"I don't really notice him in the stands. I don't really notice people in particular in the stands," Eovaldi said. "I'm so focused on the game -- locking in on the catcher and things like that. And I feel that would take my attention away from everything if I'm scanning the crowds and stuff."
Nunez back to third
Though Rafael Devers has swung the bat well both times he's started in this postseason, Red Sox manager Alex Cora will go back to Eduardo Núñez at third base in Game 3. Nunez had a couple of costly misplays in the field in Boston's loss in Game 1. The reason Nunez is starting is because the Astros are pitching lefty Dallas Keuchel. Devers has mainly started against righties the last few weeks.
"Although the numbers look like he's been getting hit by lefties, you start looking at damage and what we can do offensively, and I think it's a better matchup for us," said Cora. "I think tomorrow it will be kind of like when we faced CC [Sabathia] in New York, probably the same lineup. And we go from there.
"But Rafi is doing a good job. We've got a few matchups that probably late in the game tomorrow we can take advantage of it if they bring the righties and he's locked in."
Kimbrel trying to get back on track
Red Sox closer Craig Kimbrel has pitched three times in the postseason, and he has given up at least one run on all three occasions. Fortunately, he was able to earn the save each time.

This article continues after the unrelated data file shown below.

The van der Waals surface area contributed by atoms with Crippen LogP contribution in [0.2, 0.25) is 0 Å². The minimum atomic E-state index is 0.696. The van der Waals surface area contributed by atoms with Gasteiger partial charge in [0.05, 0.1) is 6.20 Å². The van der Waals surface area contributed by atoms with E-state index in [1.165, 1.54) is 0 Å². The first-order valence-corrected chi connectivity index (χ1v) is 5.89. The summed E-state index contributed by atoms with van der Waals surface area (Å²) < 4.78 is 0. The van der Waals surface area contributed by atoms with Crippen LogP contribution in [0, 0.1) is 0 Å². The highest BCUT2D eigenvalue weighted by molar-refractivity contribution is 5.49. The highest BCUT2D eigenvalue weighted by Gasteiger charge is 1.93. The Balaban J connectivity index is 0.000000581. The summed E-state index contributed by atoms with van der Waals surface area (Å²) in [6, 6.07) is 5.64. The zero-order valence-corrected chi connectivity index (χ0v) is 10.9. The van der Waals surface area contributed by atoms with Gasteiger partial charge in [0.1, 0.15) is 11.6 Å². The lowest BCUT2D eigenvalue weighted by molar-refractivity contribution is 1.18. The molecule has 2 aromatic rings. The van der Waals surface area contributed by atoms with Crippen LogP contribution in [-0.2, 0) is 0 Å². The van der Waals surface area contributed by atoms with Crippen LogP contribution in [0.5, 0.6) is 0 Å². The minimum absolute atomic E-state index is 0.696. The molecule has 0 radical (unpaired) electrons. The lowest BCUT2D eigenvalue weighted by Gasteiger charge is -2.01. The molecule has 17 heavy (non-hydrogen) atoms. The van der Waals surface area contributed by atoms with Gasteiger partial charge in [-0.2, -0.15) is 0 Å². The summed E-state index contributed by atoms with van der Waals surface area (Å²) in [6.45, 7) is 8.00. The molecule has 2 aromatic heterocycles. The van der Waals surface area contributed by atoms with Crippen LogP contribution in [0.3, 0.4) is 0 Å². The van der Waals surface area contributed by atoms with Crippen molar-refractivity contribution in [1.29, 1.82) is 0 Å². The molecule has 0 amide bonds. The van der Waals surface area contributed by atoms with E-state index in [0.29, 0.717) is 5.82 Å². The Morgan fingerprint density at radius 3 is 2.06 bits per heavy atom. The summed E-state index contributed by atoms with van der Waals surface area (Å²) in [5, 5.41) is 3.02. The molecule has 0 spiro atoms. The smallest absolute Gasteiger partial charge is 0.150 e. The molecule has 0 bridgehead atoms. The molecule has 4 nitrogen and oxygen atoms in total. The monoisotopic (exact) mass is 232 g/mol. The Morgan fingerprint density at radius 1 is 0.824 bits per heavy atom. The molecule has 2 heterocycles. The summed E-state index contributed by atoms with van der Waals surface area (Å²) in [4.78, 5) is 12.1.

Is Kimbrel having a mechanical issue due to less regular work of late? The Red Sox are trying to figure that out.
"I'm not sure," said Cora. "I heard that the whole day today. Everybody was talking about his mechanics and rest. And it is what it is. We've got four off-days in between the regular season and the first series because we finished with the best record.
"And we're going to use him in spots that we feel he's going to be successful. Yesterday, he fell behind with [Evan] Gattis and got him out. And then with [Josh] Reddick, that was good execution. With George [Springer], 2-0 fastball right down the middle; we don't want to walk him, he hits a basehit. [Jose] Altuve gets a slider, check swing. It was a ball and he put a good swing on it and misfired."
"Yesterday he was misfiring arm-side, but we'll see. Hopefully he pitches a lot the next three days, and that will be good news for us."
Caution with Bregman
The Red Sox are a lot more worried about not letting Bregman beat them than they are with his offerings on social media. The Astros' star third baseman went 0-for-3 in the first two games of the series, but walked six times.
"They've been watching a lot of videos of Alex lately," said Cora. "You have to be very careful. He's staying in the strike zone. He's been swinging the bat well the whole second half. And he's been very disciplined.
"And we have a game plan. So far we keep throwing to the edges, and he's not swinging. He's taking his walks. But we'll stay with our game plan. We still are attacking him the way we feel. And I'm not saying, 'So far, so good,' but there's not too much damage done from that spot right now."
Ian Browne has covered the Red Sox for MLB.com since 2002. Follow him on Twitter @IanMBrowne and Facebook.